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Elaine Ho, 33
Former primary school teacher, now a yoga and meditation teacher
Q: Why did you first seek out TCM treatment?
A: As a primary school teacher, I was working 10 hours a day on average - more during exam periods, when I took papers home to mark. I was also dealing with children who had just started Primary 1 or 2, and had many emotional needs. Four years into the job, I was burnt out. I was physically and mentally fatigued, and became anxious about things that, on hindsight, I could not control. Physically, my neck muscles were strained and they ached. I also had cold limbs and suffered from frequent sore throats which resulted in a hoarse voice.
Q: Why did you turn to TCM?
A: My mother used TCM, and when I was a child, she would sometimes take me to see TCM doctors when I was sick. I grew up with the idea that TCM uses more natural treatments, such as herbal medication, and addresses the root causes of health issues.
Q: What was the diagnosis?
A: The TCM physician told me that I had a yin constitution, with a cold spleen and stomach. This caused a few problems. The lack of free-flowing yang energy — a warm, active force — explained why I didn’t take well to cold weather, and my hands and feet often felt cold. Since the spleen also controls our emotions and thoughts, I was not at my best emotionally.
Q: What did the physician prescribe?
A: I was told that I needed herbs and foods that were warming and nourishing. I boiled herbs like Danggui (Angelica root), Beiqi (Radix Astragali, also known as Huangqi), Ginseng, Red Dates and Ginger into a soup which I drank weekly. These herbs are warming in nature and nurture yang energy.
Q: How else did you modify your lifestyle?
A: I went for ‘jing’ massages (a form of TCM acupressure massage) and acupuncture sessions regularly for about a year. These helped re-establish a smooth flow of energy in my body. I also changed my diet. Overall, I definitely felt more energetic and less anxious as a result. I also started practicing yoga and mindfulness. Regular meditation has helped me become a calmer and more centered person.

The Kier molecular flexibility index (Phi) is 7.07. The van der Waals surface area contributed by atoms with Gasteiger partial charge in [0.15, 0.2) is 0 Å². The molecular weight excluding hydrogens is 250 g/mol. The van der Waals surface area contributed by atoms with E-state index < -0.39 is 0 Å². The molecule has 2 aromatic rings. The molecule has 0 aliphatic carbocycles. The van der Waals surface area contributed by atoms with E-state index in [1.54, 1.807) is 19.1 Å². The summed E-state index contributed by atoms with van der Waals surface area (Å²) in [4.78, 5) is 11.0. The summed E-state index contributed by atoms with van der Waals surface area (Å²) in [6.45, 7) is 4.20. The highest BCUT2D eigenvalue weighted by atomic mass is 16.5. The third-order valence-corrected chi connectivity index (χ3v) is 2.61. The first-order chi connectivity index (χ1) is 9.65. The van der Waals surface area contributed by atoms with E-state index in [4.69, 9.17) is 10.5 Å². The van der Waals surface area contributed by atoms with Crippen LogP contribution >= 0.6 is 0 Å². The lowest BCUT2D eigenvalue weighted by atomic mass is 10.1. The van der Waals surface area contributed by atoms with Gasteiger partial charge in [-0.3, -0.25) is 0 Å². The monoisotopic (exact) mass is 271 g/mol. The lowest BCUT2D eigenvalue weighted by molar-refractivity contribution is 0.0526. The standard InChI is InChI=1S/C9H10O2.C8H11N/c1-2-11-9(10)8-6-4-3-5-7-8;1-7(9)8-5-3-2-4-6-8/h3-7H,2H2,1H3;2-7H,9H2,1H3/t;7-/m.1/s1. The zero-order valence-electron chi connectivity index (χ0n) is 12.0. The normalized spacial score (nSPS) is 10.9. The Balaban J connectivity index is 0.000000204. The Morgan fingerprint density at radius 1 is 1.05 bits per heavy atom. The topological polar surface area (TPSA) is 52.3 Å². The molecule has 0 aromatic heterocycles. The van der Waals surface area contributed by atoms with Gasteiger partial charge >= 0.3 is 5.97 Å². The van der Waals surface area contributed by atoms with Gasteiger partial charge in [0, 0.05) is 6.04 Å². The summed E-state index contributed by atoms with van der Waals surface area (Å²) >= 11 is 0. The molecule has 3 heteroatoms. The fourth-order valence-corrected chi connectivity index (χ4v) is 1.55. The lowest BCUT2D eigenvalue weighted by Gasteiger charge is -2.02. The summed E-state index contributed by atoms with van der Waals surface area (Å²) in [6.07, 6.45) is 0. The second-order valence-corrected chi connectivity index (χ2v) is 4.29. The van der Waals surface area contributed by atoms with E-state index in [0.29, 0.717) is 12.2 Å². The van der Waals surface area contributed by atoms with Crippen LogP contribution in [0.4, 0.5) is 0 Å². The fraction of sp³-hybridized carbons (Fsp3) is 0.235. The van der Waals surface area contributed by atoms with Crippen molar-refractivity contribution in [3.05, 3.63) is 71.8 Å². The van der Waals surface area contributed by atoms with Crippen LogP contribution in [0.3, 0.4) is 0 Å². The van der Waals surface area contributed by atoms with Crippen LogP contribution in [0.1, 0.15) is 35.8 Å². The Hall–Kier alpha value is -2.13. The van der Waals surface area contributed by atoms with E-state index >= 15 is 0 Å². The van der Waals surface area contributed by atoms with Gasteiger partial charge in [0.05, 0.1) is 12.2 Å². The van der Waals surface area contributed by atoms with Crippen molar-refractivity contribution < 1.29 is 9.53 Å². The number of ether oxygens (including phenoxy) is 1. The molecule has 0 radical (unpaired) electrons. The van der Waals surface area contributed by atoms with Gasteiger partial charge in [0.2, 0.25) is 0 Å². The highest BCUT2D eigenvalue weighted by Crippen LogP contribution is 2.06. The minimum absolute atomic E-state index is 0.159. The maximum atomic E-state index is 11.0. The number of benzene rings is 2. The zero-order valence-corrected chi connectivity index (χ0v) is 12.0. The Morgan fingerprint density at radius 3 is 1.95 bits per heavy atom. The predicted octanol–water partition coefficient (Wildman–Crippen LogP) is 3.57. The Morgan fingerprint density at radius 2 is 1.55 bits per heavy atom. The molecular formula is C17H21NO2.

Kevin Beitler, 50
Artist and entrepreneur
Q: Why did you first seek out TCM treatment?
I injured my shoulder while breaking a fall two to three years ago, and over the next 10 days, the pain got progressively worse. The long hours I spent working at my desk probably made the situation worse. A worker at a noodle joint I frequent knew an acupuncturist who she said worked wonders. I really wanted get rid of the pain and since I had nothing to lose, I decided to take her recommendation.
Q: Did you explore any other forms of treatment before acupuncture?
No. I just took some painkillers and tried to ice the shoulder. I had known the noodle lady for a number of years and trusted her.
Q: What did the TCM practitioner say?
He said that acupuncture would improve the circulation of ‘qi’ (life force) in my body and bring healing blood to the injury site. This would decrease the inflammation and pain, and allow me to recover faster.
Q: What did the TCM practitioner do?
He performed acupuncture on me, putting needles in places that I, as a layman, would never have associated with my injury – my calves, ankles and abdomen. For the most part, I didn’t feel the needles going in, except for the occasional one that he would twist, and ask if I felt it. That often felt like an electrical current. Once he was done putting in the needles, he left me to rest for about 20 minutes before coming back to remove them. He then asked me to flex my shoulder to see the results. I remember feeling almost no pain. It was really quite amazing! I wouldn’t say my shoulder was completely fixed after that one treatment, but I could move it without flinching. I went back for three more sessions, and all remaining kinks were worked out.
The stated diagnoses have been provided by interviewees. Diagnosis may vary from patient to patient. Do consult a qualified TCM practitioner who can diagnose your condition and prescribe the suitable treatment.
Part 1: Long hours, stress and the demands of work-life can be punishing for working professionals. We speak to six who have turned to TCM to fig
Part 3: Long hours, stress and the demands of work-life can be punishing for working professionals. We speak to six who have turned to TCM to fig
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